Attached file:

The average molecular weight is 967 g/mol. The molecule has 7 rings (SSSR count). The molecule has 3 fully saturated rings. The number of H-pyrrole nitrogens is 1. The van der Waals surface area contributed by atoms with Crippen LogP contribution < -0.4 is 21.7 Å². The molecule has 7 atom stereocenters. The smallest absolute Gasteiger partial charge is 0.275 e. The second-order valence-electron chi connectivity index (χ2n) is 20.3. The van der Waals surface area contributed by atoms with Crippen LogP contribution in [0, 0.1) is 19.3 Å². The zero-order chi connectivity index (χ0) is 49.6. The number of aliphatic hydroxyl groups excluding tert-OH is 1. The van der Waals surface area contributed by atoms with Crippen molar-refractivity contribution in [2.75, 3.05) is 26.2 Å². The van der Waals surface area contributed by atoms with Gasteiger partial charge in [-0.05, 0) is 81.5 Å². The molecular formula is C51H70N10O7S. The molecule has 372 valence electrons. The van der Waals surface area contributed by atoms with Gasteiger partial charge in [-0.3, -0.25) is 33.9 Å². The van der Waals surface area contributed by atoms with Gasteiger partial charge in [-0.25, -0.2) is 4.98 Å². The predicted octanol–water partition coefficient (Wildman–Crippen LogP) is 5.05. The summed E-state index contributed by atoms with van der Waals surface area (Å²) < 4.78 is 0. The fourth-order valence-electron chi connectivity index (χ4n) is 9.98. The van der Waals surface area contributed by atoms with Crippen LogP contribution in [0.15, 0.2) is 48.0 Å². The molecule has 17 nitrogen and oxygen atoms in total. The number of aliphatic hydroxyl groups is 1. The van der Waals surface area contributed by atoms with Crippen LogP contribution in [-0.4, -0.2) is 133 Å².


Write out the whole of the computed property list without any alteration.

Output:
The average molecular weight is 967 g/mol. The molecule has 7 rings (SSSR count). The molecule has 3 fully saturated rings. The number of H-pyrrole nitrogens is 1. The van der Waals surface area contributed by atoms with Crippen LogP contribution < -0.4 is 21.7 Å². The molecule has 7 atom stereocenters. The smallest absolute Gasteiger partial charge is 0.275 e. The second-order valence-electron chi connectivity index (χ2n) is 20.3. The van der Waals surface area contributed by atoms with Crippen LogP contribution in [0, 0.1) is 19.3 Å². The zero-order chi connectivity index (χ0) is 49.6. The number of aliphatic hydroxyl groups excluding tert-OH is 1. The van der Waals surface area contributed by atoms with Crippen molar-refractivity contribution in [2.75, 3.05) is 26.2 Å². The van der Waals surface area contributed by atoms with Gasteiger partial charge in [-0.05, 0) is 81.5 Å². The molecular formula is C51H70N10O7S. The molecule has 372 valence electrons. The van der Waals surface area contributed by atoms with Gasteiger partial charge in [-0.3, -0.25) is 33.9 Å². The van der Waals surface area contributed by atoms with Gasteiger partial charge in [-0.25, -0.2) is 4.98 Å². The predicted octanol–water partition coefficient (Wildman–Crippen LogP) is 5.05. The summed E-state index contributed by atoms with van der Waals surface area (Å²) < 4.78 is 0. The fourth-order valence-electron chi connectivity index (χ4n) is 9.98. The van der Waals surface area contributed by atoms with Crippen LogP contribution in [0.15, 0.2) is 48.0 Å². The molecule has 17 nitrogen and oxygen atoms in total. The number of aliphatic hydroxyl groups is 1. The van der Waals surface area contributed by atoms with Crippen LogP contribution in [-0.4, -0.2) is 133 Å².